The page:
6 August 2020

Planning for the future is planning certainty

The Government has released its long awaited planning white paper titled, ‘Planning for the Future'. The consultation asks 26 questions and sets out a package of proposals to reform of the planning system which covers, plan-making, development management, development contributions and other related policy proposals.

Richard Beresford, chief executive of the National Federation of Builders (NFB), said: “This consultation vindicates the evidence and solutions that NFB members have been submitting for the last five years. Despite our engagement, councils did not appropriately support changes in the Housing White Paper, NPPF review and Housing Delivery Test, therefore comprehensive reform became inevitable.”

Based on a zoning system, the 82 page consultation makes a number of proposals that may finally ensure builders can get on site more quickly and start solving Britain’s housing crisis.

The three zones the Government has identified are: 

  • For growth - New homes, hospitals, schools, shops and offices will be automatically permissioned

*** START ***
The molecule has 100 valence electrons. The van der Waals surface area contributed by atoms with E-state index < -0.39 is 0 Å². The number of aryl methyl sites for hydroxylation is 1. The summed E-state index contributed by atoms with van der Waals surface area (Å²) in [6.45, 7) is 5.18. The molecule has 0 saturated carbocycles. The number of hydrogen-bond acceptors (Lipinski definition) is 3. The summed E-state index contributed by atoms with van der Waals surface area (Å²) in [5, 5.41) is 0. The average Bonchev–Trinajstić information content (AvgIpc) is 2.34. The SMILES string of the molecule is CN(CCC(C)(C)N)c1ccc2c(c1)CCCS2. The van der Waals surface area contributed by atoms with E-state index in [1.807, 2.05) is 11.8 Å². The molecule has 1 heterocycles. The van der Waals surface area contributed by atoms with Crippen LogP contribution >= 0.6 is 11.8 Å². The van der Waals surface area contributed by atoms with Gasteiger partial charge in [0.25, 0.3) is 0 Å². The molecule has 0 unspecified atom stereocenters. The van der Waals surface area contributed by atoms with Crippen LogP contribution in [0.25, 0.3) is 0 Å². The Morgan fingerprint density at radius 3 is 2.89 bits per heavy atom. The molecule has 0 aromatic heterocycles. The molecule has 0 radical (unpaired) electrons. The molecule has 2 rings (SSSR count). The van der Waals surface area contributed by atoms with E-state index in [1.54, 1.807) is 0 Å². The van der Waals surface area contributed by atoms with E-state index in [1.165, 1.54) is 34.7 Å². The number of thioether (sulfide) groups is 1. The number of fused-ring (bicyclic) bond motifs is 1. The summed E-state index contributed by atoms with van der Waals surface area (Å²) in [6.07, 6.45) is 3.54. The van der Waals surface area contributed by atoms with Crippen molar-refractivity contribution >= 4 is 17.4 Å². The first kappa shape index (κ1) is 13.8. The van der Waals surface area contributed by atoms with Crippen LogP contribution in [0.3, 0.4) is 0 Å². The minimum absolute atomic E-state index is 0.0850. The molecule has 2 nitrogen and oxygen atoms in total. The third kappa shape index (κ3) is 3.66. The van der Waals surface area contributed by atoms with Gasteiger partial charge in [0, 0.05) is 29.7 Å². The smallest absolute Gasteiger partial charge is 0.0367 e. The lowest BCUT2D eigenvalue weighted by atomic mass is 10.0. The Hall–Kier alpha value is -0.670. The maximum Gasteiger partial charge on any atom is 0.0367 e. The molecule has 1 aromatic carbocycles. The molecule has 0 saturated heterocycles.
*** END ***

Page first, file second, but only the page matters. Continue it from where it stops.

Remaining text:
• For renewal – ‘Permission in principle’ based on design codes
  • For protection - Preserving protected areas like the green belt, areas of outstanding natural beauty and heritage

To achieve quicker build out and local plan making, a new body will be established to set design codes, which if met, will automatically grant planning permissions.

Planning contributions, such as section 106 and Community Infrastructure Levy (CIL) will finally be amalgamated into a flat rate ‘Infrastructure Levy’, which councils can use for their needs, including affordable housing.

A temporary lifting of the small sites threshold for affordable housing has also been included.

The Government would also like Homes England be given greater powers, which along with design codes and NFBs division of large sites policy, will allow small and medium sized builders (SMEs) and new entrants, such as Modern Methods of Construction (MMC) companies to ensure a more competitive and responsive market.

Rico Wojtulewicz, head of housing and planning for the House Builders Association (HBA), the house building division of the NFB, said: “For the last five years, we have campaigned for design codes, flat rate planning contributions, better land assembly, especially through Homes England, digitised planning, a greater appreciation of what the best builders, our SMEs deliver and a certain planning system. This consultation delivers all that and more.

There will be many questions, such as whether zoned land assembly follows the German model of stimulating SMEs, if a small sites register can fit in with the ambition and how the democratic process operates in practice but this radical reform is exactly the type of solution based shake up the housing crisis needed.”